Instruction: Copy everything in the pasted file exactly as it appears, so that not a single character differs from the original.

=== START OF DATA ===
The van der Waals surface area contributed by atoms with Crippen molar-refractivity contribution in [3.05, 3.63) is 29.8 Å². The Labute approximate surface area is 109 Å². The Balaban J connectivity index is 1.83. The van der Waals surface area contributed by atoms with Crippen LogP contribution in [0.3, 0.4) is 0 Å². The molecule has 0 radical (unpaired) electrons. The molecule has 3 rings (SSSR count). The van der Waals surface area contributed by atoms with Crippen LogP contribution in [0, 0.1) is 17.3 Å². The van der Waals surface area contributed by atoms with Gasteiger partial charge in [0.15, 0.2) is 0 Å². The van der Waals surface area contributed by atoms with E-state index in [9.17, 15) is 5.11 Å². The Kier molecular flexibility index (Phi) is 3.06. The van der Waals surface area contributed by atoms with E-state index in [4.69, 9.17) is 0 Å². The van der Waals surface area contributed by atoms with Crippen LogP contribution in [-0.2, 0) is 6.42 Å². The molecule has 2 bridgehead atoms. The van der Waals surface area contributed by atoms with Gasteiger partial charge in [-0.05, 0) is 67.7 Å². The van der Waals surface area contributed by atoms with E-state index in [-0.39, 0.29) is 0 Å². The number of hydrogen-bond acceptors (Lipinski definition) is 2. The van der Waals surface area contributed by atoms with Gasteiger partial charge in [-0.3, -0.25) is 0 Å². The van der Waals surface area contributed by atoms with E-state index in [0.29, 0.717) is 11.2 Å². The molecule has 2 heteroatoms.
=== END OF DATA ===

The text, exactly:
The van der Waals surface area contributed by atoms with Crippen molar-refractivity contribution in [3.05, 3.63) is 29.8 Å². The Labute approximate surface area is 109 Å². The Balaban J connectivity index is 1.83. The van der Waals surface area contributed by atoms with Crippen LogP contribution in [0.3, 0.4) is 0 Å². The molecule has 0 radical (unpaired) electrons. The molecule has 3 rings (SSSR count). The van der Waals surface area contributed by atoms with Crippen LogP contribution in [0, 0.1) is 17.3 Å². The van der Waals surface area contributed by atoms with Gasteiger partial charge in [0.15, 0.2) is 0 Å². The van der Waals surface area contributed by atoms with E-state index in [9.17, 15) is 5.11 Å². The Kier molecular flexibility index (Phi) is 3.06. The van der Waals surface area contributed by atoms with E-state index in [4.69, 9.17) is 0 Å². The van der Waals surface area contributed by atoms with Crippen LogP contribution in [-0.2, 0) is 6.42 Å². The molecule has 2 bridgehead atoms. The van der Waals surface area contributed by atoms with Gasteiger partial charge in [-0.05, 0) is 67.7 Å². The van der Waals surface area contributed by atoms with E-state index in [-0.39, 0.29) is 0 Å². The number of hydrogen-bond acceptors (Lipinski definition) is 2. The van der Waals surface area contributed by atoms with Gasteiger partial charge in [-0.3, -0.25) is 0 Å². The van der Waals surface area contributed by atoms with E-state index in [0.29, 0.717) is 11.2 Å². The molecule has 2 heteroatoms.